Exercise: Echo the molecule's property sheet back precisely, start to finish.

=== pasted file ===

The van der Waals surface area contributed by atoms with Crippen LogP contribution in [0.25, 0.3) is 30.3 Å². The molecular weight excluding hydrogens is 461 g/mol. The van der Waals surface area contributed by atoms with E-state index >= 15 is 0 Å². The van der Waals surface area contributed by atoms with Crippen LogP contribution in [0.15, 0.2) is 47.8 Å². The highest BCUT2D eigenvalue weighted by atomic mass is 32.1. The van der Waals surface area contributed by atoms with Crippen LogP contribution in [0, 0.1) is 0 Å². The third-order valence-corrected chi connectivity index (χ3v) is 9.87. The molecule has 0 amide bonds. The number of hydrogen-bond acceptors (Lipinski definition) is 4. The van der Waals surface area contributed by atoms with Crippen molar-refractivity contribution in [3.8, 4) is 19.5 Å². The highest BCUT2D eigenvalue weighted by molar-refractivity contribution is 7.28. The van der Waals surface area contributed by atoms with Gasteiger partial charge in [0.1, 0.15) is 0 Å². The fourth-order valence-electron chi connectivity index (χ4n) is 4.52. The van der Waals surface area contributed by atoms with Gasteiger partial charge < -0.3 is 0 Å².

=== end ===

The van der Waals surface area contributed by atoms with Crippen LogP contribution in [0.25, 0.3) is 30.3 Å². The molecular weight excluding hydrogens is 461 g/mol. The van der Waals surface area contributed by atoms with E-state index >= 15 is 0 Å². The van der Waals surface area contributed by atoms with Crippen LogP contribution in [0.15, 0.2) is 47.8 Å². The highest BCUT2D eigenvalue weighted by atomic mass is 32.1. The van der Waals surface area contributed by atoms with Crippen LogP contribution in [0, 0.1) is 0 Å². The third-order valence-corrected chi connectivity index (χ3v) is 9.87. The molecule has 0 amide bonds. The number of hydrogen-bond acceptors (Lipinski definition) is 4. The van der Waals surface area contributed by atoms with Crippen molar-refractivity contribution in [3.8, 4) is 19.5 Å². The highest BCUT2D eigenvalue weighted by molar-refractivity contribution is 7.28. The van der Waals surface area contributed by atoms with Gasteiger partial charge in [0.1, 0.15) is 0 Å². The fourth-order valence-electron chi connectivity index (χ4n) is 4.52. The van der Waals surface area contributed by atoms with Gasteiger partial charge < -0.3 is 0 Å².